I dig it.  A nice and textured solidity that settles into the fields around it coupled with an airy interior that has plenty of moments to delight.  Nicely done.

The Sichuan Fine Arts Institute Library of Huxi by Tanghua Architect & Associates

Architecture Monday

Another wonderful schoolhouse and mini-library tonight, harnessing design to create something vital and beautiful!

Designed in the aftermath of, and thus to withstand, a cyclone, it’s no bunker of a design.  Full of air and light, built by community hands, and using the robust structure to its fullest to create a great and interesting space within.

The bit about the library is doubly interesting, for this school is in Vanuatu, an island country where humidity levels are often around 99%.  And so the library is nestled up a ladder under the ridge of a black roof, using the sun to heat the air, thus increasing its moisture capacity while also causing convection which is used to continually pull the moisture out of the building.  It’s a small thing, but it helps the books last longer, while also creating a great reading nook.

Great design is never out of place, and should never be considered, nor need to be, a luxury.  Sweet work here.

Ranwas School by CAUKIN Studio

Architecture Monday

With my brain being a bit on the fritz, a good book is what the hypothetical doctor ordered.  And this wonderful library in Muyinga, Burundi fits the bill for a lovely place to grab and read a book.

There’s a lot of from local culture and the conditions of the site that went into this building, used in a great way that are both functional and fanciful.  Right from the start you can see it in the locally-fabricated compressed earth block masonry which allows the building to match rich colour of the surrounding earth and tree trunks.  There is a rhythm to the high-buttressed walls, each perforated to allow for light and cross-ventilation, and that further extends into the generous covered walkway.  At night, the whole assemblage glows like a lantern.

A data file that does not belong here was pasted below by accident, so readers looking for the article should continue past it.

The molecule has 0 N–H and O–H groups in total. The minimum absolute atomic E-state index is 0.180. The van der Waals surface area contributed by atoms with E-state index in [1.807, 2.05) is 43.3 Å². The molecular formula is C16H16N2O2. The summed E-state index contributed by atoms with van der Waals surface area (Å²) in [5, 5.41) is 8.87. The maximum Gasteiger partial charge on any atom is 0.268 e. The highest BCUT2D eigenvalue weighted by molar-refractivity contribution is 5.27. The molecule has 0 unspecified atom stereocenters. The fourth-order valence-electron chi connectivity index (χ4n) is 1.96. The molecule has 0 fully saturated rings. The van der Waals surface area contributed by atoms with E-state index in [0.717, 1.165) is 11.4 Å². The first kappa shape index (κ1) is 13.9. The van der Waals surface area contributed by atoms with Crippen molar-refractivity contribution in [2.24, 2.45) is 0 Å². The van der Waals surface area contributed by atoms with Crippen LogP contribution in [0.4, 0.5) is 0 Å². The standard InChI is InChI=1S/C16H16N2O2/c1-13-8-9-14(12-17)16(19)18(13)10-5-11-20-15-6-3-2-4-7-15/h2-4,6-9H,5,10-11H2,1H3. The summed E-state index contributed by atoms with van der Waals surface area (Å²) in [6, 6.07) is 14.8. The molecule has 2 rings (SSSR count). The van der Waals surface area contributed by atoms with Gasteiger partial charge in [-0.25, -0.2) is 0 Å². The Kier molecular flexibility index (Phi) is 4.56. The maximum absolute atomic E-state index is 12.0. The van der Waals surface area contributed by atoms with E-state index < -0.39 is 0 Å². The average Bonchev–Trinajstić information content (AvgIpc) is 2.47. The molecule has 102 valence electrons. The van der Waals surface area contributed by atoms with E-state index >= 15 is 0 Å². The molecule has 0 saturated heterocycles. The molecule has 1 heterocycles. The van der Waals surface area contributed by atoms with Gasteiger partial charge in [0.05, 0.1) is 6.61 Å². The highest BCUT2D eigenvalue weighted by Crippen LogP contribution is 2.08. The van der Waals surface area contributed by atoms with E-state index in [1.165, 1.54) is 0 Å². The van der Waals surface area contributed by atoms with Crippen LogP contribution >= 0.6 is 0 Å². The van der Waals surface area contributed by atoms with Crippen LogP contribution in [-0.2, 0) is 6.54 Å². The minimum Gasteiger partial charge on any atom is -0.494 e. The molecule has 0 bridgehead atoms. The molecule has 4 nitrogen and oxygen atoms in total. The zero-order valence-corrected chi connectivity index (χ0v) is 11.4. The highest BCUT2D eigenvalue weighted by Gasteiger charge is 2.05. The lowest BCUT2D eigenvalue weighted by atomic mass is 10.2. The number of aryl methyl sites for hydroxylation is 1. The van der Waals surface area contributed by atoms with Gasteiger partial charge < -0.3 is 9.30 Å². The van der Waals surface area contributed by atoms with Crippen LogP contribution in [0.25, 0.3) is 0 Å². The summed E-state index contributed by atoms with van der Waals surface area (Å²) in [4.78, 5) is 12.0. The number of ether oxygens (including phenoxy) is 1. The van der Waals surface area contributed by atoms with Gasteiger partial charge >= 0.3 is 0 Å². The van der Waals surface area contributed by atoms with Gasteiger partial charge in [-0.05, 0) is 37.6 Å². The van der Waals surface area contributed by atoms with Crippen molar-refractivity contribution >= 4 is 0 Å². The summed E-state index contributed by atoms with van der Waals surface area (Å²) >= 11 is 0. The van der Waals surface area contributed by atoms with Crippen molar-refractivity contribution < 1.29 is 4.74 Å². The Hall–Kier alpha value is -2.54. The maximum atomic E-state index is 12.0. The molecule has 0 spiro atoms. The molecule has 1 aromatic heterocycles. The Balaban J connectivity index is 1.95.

Inside, it just gets downright sweeter.  It’s lofty and inviting, with a great connection to the outdoors and steps that become bookshelves.  But the piece de resistance is the hammock suspended overhead… what a great reading nook!

I love it.  A great example of learning from the vernacular, using and building skills in the community, and creating a wonderful space through straightforward good design and a few touches of whimsy.  Great stuff.

The Library of Muyinga by BC Architects

Gaming Thursday

As you’ve likely noticed, I haven’t written anything further on crafting the ruleset for our upcoming Star Wars campaign.  That’s because the starting date got moved up a bunch and my time had to be focused on writing the rules rather than writing about the rules.  Our first session was last weekend and it went well!  And there’s already a few tweaks to make, which is cool and exciting – I knew there would be plenty of things to fix and refine and it’s great to do some honest actual playtesting!

I’m prepping like mad for this weekend’s game (and I need to make the opening crawl, of course), but I fully intend to return here to share the rules writing process, the nuances of the rules themselves, and to demonstrate how to take the core Aurora engine and craft an entire system out of it that supports the style of gameplay perfect for the game and campaign.

Until then, let’s talk a bit about… Kickstarters!

For the first, I got my copy of the Cortex Prime book (in PDF form) and W O W.  It is a thing of beauty in terms of graphic layout (and hopefully in terms of organization too… I haven’t given it a thorough enough read with a blank perspective to assess it yet).  I already had experience with the rules and liked them, so there was no disappointment there either.  But what really caught my eye and has me super thrilled was reading all the contributors.  Because many of them worked on other systems I have enjoyed, some of which were systems that they created.  Which means that these creators – and sellers! – of their own rules nonetheless helped develop and play with other rulesets and enjoy them.  It’s this great circle of everyone having fun and supporting each other (again, even if some might otherwise see them as “competitors”) and playing all sorts of different types of games and using the rulesets that support them.  That’s just super heartwarming to me.

For the second, a new campaign just launched today on Kickstarter for something that, if you’re picking up on the theme here by now, has me giddily excited:  an RPG based on the genre of Franco-Belgian graphic novels (aka bandes dessinée).

In other words, this is essentially the Tintin RPG, and if that isn’t 1000% right up my alley, I’m not sure what is.  Go and buy in!